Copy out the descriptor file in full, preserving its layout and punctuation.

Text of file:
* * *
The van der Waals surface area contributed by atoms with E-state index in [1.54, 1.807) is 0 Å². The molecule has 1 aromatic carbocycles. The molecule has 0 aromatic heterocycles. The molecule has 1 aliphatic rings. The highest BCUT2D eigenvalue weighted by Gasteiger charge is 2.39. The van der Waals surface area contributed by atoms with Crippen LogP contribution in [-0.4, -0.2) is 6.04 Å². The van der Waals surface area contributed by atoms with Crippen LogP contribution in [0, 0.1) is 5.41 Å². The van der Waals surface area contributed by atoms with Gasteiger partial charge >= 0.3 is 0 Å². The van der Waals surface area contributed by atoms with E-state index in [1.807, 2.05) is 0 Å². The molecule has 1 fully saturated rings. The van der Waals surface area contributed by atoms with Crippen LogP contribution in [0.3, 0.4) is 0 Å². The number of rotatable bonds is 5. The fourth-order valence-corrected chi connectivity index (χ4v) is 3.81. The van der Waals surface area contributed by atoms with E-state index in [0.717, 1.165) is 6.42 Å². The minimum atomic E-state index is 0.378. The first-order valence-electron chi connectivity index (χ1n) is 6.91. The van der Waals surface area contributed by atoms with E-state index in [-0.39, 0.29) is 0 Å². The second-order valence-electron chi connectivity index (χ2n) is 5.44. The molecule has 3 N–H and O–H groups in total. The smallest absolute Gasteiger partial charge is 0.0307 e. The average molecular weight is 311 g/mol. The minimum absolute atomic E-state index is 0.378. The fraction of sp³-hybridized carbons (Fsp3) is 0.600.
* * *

The van der Waals surface area contributed by atoms with E-state index in [1.54, 1.807) is 0 Å². The molecule has 1 aromatic carbocycles. The molecule has 0 aromatic heterocycles. The molecule has 1 aliphatic rings. The highest BCUT2D eigenvalue weighted by Gasteiger charge is 2.39. The van der Waals surface area contributed by atoms with Crippen LogP contribution in [-0.4, -0.2) is 6.04 Å². The van der Waals surface area contributed by atoms with Crippen LogP contribution in [0, 0.1) is 5.41 Å². The van der Waals surface area contributed by atoms with Gasteiger partial charge >= 0.3 is 0 Å². The van der Waals surface area contributed by atoms with E-state index in [1.807, 2.05) is 0 Å². The molecule has 1 fully saturated rings. The van der Waals surface area contributed by atoms with Crippen LogP contribution in [0.3, 0.4) is 0 Å². The number of rotatable bonds is 5. The fourth-order valence-corrected chi connectivity index (χ4v) is 3.81. The van der Waals surface area contributed by atoms with E-state index in [0.717, 1.165) is 6.42 Å². The minimum atomic E-state index is 0.378. The first-order valence-electron chi connectivity index (χ1n) is 6.91. The van der Waals surface area contributed by atoms with E-state index in [-0.39, 0.29) is 0 Å². The second-order valence-electron chi connectivity index (χ2n) is 5.44. The molecule has 3 N–H and O–H groups in total. The smallest absolute Gasteiger partial charge is 0.0307 e. The average molecular weight is 311 g/mol. The minimum absolute atomic E-state index is 0.378. The fraction of sp³-hybridized carbons (Fsp3) is 0.600.